He said his parents never saw any of his games in high school or college until after his second year in college as they worked long hours. He majored in physical education/health and social studies and graduated from Mankato State College in 1966.
In 1962, the Kasson town team was looking for a manager and at age 19 he was offered the job. That year he also coached the Legion and Midget teams. The town team won both the regular season and playoff championships that year.
In 1963, Tink played at Owatonna in the Southern Minny League and he also managed the Kasson town team. The next couple of years he played at Rochester in the Southern Minny. In 1965 they lost the State Championship game, 3-2. He said that was probably the best town team he ever played on. Only one starter was from Rochester as they could have outside players at that time.
While attending college, Tink ran the Kasson summer recreation baseball program and coached the Legion team for six years. He feels one of the best Legion teams he ever had was in 1965 when they won the First District Small Post championship and lost to Winona in a series to go to the state Legion tournament. He said he had one of his best-ever pitchers on that team in left hander Mick Shelstad.
Larson even played against legend player Satchel Paige
A baseball highlight occurred in 1965 while he was playing for Rochester. Tink played against baseball Hall of Fame legend Satchel Paige. Rochester played against a traveling “barnstorming” team, the Kansas City Monarchs. Paige played third base and pitched one inning, but Tink did not get to bat against him. In September of that year, Kansas City Athletics owner Charley Finley brought Paige up to pitch for the Athletics and he pitched three scoreless innings for the Major League team at age 60!
For five years while going to college Tink was also a part-time policeman during the summers. It was hectic whenever the Kasson police chief, George Weinknecht, would go on vacation. Tink would work every night for two weeks, and most nights he would only get two hours of sleep each night. He would go on duty as soon as he got home from playing or coaching a game and he would work until 4 a.m. He got to bed by 4:30 a.m. and got up at 6:30 to be at work by 7 a.m. He didn’t dare sit down at the noon hour or he would fall asleep!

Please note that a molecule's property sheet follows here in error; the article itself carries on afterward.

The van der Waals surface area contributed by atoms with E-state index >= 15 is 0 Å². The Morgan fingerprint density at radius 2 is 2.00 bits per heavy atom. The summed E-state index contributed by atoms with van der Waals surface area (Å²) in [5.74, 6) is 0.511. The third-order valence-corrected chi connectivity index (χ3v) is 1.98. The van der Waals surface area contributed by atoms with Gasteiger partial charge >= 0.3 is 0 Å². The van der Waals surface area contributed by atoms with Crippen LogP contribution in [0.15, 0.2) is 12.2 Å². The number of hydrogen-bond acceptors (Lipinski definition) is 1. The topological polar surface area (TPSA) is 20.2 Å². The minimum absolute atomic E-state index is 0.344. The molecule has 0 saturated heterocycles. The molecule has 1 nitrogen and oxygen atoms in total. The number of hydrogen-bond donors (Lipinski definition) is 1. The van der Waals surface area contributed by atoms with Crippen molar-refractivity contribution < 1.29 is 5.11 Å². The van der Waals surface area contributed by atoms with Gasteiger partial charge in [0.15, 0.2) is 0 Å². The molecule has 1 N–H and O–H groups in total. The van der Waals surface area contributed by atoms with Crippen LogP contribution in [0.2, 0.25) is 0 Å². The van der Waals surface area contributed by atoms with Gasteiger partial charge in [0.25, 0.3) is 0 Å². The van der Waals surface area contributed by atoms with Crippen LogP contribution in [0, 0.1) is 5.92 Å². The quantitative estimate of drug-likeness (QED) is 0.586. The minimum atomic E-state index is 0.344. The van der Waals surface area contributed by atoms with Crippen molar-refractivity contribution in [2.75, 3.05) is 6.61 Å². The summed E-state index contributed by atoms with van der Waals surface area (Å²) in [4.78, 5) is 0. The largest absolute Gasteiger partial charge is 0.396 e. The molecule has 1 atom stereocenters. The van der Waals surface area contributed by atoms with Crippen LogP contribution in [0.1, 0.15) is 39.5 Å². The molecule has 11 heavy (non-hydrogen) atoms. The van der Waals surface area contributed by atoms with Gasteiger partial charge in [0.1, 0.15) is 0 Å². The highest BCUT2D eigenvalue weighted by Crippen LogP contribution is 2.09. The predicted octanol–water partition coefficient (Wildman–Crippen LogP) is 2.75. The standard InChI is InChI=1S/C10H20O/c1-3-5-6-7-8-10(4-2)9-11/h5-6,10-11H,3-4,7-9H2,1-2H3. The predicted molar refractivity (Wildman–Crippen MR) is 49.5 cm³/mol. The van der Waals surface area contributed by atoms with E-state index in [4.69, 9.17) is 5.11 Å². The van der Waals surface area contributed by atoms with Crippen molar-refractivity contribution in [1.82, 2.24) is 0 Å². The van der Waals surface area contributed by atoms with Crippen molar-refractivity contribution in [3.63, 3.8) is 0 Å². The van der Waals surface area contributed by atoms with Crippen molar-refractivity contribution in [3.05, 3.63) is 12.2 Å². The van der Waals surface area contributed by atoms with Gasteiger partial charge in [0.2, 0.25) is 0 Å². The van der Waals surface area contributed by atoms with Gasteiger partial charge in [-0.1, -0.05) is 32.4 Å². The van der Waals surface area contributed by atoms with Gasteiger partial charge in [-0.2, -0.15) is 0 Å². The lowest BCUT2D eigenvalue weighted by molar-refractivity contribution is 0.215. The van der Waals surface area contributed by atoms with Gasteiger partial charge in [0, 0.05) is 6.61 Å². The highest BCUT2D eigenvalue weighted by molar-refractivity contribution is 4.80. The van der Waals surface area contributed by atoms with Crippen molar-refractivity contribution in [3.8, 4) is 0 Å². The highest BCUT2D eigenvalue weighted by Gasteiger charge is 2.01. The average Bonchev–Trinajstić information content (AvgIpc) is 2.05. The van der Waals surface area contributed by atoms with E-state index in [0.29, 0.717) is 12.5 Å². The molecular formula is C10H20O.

It was pretty quiet when it came to law enforcement in those days. The biggest problem was kids climbing over the fence at the swimming pool at night and going for a swim. One night when he approached the pool, everyone took off running except one person still lying flat up on the high diving board. It looked suspiciously like his brother-in-law and his car was parked on the street in front of the pool. Tink took the keys out of the vehicle and the brother-in-law had to walk downtown and find him to get his keys back!
A chance meeting leads to marriage
Tink met Sharon Fjerstad by chance at the drive-in across the highway from the K-M School when he was home from college. He had first met her in first grade Sunday School and knew her during high school, but that was about it. When he was driving into the drive-in, she was driving out. They stopped and talked for a bit. He asked if she wanted to go to a movie sometime and she agreed. Tink said if there had been a car behind either of them they wouldn’t have stopped to talk and who knows if anything would have developed further as he would have been going back to college.
But, as it turned out, the rest is history as that visit turned into 50 years of marriage.
After college graduation, Tink signed up to attend a professional baseball umpire school in Florida. The next two years he was an umpire for minor league games in Iowa, Illinois, Minnesota and Wisconsin. The pay was low and he was married with two children with one on the way, so he looked for other opportunities.
Sharon saw an ad in the paper for a history teaching position, plus head baseball and assistant basketball coach, in Waseca, and she told him about it. Tink always thought when driving through Waseca that it looked like a nice community, so he sent in his application for the job.
(In Part 2, Tink Larson interviews for the job and moves on to the next step in his career.)
Photo: Submitted Photo Clint “Tink” Larson’s love of baseball started when he was a student at Kasson-Mantorville and has continued to the present day.